The problem economically with fractional reserve banking is similar to the problem of fiat money. Neither the production of fiduciary media, i.e. fractionally backed money substitutes, nor the production of fiat money can be regulated by profit. Without profit and loss as a guide, production will be inefficient. A bank can issue fiduciary media out of thin air by making a loan to a customer and writing the funds into his checking account. The bank is not intermediating credit from a saver by doing this but creating it with the issue of fiduciary media. It is always profitable to issue more fiduciary media. The interest a bank earns on the loan is always greater than the nominal cost of writing funds into a checking account.
In like fashion, a central bank prints fiat paper money. It is always profitable to print more. Without special privileges in law, like legal tender laws, fiat money would not arise on the market. Fiat money would not develop a wide clientele as a medium of exchange in free competition with commodity money.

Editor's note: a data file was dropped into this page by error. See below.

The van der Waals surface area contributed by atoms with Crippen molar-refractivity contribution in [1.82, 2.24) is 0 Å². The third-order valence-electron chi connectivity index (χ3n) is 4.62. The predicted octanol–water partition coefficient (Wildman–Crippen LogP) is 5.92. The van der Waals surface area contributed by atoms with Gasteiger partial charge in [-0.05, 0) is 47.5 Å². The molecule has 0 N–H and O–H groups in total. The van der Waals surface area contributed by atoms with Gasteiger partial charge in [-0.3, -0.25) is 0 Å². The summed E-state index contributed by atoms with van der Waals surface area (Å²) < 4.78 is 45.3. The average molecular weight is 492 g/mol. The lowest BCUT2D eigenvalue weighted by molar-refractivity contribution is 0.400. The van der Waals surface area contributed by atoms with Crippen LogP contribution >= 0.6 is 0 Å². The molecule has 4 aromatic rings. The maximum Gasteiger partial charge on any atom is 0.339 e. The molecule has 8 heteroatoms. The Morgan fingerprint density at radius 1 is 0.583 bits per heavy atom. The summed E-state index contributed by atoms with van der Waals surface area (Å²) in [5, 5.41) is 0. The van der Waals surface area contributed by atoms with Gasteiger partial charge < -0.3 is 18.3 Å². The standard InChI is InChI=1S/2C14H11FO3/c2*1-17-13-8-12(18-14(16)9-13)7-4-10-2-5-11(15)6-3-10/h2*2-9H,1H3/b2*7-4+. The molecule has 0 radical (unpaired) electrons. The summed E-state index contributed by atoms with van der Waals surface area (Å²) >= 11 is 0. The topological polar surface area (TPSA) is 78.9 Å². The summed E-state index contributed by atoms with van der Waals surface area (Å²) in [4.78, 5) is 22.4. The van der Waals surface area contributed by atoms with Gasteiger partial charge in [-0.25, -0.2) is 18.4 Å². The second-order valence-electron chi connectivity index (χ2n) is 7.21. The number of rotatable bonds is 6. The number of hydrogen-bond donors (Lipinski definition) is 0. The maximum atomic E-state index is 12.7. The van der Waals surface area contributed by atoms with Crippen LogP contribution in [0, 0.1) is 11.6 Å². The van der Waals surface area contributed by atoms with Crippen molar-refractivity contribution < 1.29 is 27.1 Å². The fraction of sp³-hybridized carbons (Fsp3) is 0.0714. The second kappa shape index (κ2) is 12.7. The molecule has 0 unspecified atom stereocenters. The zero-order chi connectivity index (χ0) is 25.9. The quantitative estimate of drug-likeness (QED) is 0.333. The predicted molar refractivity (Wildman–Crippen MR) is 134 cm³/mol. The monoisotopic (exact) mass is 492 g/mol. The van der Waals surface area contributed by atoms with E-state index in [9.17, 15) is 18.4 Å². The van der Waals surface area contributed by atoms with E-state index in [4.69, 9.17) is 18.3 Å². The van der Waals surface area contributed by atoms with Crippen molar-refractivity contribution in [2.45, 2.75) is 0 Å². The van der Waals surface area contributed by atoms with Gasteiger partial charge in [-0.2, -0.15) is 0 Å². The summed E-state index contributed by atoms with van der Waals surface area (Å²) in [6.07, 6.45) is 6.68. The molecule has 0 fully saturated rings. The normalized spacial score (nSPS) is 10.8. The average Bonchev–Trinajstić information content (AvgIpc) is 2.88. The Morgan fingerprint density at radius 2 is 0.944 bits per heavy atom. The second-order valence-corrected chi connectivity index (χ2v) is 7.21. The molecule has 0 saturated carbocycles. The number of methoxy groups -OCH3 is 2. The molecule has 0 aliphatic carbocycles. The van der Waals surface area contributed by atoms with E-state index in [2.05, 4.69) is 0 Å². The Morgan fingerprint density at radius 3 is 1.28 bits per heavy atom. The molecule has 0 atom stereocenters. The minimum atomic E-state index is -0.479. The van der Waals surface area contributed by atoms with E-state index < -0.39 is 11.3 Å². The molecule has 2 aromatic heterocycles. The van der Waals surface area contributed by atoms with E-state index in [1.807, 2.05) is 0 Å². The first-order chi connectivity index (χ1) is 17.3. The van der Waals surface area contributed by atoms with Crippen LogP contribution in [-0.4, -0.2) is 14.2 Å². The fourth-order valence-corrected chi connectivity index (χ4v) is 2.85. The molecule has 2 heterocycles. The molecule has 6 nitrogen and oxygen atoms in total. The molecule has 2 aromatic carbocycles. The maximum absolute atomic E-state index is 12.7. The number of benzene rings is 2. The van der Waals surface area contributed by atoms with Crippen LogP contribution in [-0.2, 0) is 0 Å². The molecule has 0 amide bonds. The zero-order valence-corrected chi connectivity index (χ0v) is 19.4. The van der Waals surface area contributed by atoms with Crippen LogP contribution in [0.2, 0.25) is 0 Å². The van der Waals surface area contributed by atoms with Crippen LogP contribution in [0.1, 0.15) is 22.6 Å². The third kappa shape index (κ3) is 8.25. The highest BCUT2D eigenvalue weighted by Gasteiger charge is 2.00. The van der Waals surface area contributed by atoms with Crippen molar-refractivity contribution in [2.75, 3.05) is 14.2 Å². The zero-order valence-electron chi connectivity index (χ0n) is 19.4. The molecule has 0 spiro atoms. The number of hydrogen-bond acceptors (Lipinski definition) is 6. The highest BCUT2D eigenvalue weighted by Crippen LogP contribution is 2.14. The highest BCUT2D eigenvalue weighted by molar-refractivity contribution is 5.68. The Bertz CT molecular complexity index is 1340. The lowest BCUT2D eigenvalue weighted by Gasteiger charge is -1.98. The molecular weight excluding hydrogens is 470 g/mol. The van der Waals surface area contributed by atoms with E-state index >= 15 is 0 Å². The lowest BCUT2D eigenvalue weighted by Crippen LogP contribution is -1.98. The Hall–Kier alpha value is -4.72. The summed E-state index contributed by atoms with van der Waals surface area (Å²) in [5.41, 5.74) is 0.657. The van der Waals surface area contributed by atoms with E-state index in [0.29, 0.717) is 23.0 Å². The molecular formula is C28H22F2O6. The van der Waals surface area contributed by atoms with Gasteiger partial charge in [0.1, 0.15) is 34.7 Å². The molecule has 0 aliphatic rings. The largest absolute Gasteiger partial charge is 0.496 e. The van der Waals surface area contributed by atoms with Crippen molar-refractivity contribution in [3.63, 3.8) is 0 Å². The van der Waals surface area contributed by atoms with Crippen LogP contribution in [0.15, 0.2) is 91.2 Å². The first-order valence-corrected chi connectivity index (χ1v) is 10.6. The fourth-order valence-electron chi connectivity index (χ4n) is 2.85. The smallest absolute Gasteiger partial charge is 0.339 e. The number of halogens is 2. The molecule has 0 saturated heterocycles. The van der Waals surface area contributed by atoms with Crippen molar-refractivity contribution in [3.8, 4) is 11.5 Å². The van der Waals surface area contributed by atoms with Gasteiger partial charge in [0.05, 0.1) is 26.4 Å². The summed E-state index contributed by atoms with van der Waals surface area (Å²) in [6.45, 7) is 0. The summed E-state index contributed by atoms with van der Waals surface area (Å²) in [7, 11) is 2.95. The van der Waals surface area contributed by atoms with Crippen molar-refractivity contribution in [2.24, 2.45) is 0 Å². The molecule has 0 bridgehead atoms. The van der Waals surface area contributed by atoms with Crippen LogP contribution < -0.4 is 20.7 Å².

In like fashion, fiduciary media is supported by legal privilege. Money certificates came into existence as warehouse receipts for money. The “bank” did not own the gold money placed by the customer in its vault for safe keeping. In order to legally loan the funds warehoused by a customer, the state had to supplant bailment contracts with “deposit” contracts. But, legislation cannot bring about conditions contrary to economic reality. It merely creates inconsistencies in private property claims. Fractional reserves mean that more than one party holds mutually exclusive claims to the same money.
In a “deposit” contract, the customer transfers ownership of money to the bank who then issues a claim to pay the customer money in the future. Such contracts are suitable for intermediating credit. Without special privileges in law, deposits would not develop a wide clientele as a medium of exchange in free competition with money certificates.
Take a look at Murray Rothbard’s What Has Government Done to Our Money?